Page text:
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COVID-19 Flattening the Property Curve

New Zealand’s quicker than expected transition down the lockdown levels has provided a timely reprieve for the residential property market.  The real estate sector is reporting strong interest from vendors with listings back close to normal winter levels, while banks are reporting strong enquiry levels from potential buyers.  But is the resurgence sustainable?

QV General Manager David Nagel said “The QV House Price Data continues to reflect a gradual decline in quarterly growth in June, with 13 of the 16 major cities we monitor showing a reduction in the rate of growth since May. This indicates the heat we saw in the market pre-lockdown gradually dissipating as the market begins to settle”.

The average value nationally increased 1.3% over the past three month period, down from 2.4% in May, with the average value now sitting at $738,018. This represents an increase of 7.4% year on year, slightly down on annual growth of 7.7% last month.  The average value in the Auckland Region sits at $1,082,541, up 1.5% over the last quarter, and remains 5.4% up year on year.

“A combination of pent up demand following lockdown, plus vast numbers of returning expats over the past  few months has contributed to strong attendance at open homes, auctions and tenders in most locations throughout New Zealand. Record low interest rates have also helped to ensure prices have held up well so far with an active buyer pool dominated by investors and first home buyers”, says Mr Nagel.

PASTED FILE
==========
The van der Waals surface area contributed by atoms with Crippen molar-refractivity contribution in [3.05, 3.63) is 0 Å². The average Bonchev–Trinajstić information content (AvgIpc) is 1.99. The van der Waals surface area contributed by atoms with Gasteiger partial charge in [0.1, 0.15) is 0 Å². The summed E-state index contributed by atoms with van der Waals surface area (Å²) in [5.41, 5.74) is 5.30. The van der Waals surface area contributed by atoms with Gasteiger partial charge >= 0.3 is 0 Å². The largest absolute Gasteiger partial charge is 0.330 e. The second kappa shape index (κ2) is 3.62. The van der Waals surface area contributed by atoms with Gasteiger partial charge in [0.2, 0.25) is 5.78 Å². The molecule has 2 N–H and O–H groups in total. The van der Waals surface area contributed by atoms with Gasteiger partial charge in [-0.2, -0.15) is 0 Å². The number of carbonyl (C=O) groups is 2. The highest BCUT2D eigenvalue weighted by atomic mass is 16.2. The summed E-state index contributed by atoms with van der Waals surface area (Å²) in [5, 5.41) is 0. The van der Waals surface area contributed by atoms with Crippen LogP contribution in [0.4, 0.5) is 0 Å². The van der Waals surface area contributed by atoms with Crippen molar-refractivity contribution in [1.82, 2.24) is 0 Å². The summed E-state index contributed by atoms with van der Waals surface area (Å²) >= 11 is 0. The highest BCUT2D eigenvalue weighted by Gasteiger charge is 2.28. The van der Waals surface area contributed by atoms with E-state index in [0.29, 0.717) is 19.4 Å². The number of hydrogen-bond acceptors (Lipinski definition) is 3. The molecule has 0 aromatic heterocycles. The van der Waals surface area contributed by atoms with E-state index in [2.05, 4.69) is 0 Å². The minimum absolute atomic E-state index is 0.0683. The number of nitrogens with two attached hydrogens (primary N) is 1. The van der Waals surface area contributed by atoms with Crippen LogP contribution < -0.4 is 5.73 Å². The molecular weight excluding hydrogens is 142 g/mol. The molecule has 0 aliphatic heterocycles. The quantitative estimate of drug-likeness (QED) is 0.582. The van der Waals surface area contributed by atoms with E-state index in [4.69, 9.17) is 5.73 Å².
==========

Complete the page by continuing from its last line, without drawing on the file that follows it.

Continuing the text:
“The resilience of the New Zealand economy as well as the property market has surprised many commentators, no doubt assisted by the country’s rapid return to a new normal. But with government wage subsidies ending in September and many homeowners that sought relief from banks with mortgage holidays likely to feel some financial pressure heading into summer, the worst is still ahead of us”, he says.

“We’re seeing some early signs of value stress with the QV House Price Index in Queenstown declining by 1.5% for the three month period to June.  This is the first fall in quarterly values for a major urban area that we’ve seen this year.  This is not unexpected given the heavy reliance on tourism and short stay rental accommodation in this location”, he says.  

“Market resilience over the coming months will be reliant on a continuation of returning Kiwis feeding demand as both buyers and tenants.  Grounded Kiwi’s unable to embark on their OE will also help to fill the void of migrants coming into the country. It goes without saying that a return to lockdown protocols would be catastrophic to market confidence”, says Mr Nagel.

“Our earlier projections that the market will experience a correction of 5-10% by Christmas time from the pre-COVID high of January to March 2020 is still looking likely.  While some parts of the country will be harder hit than others, any fall in value should be put into context.  Most parts of New Zealand have experienced value growth in  excess of 5-10% in just the past 12 months, so for those that can weather the storm, this is simply a passing aberration”, he says.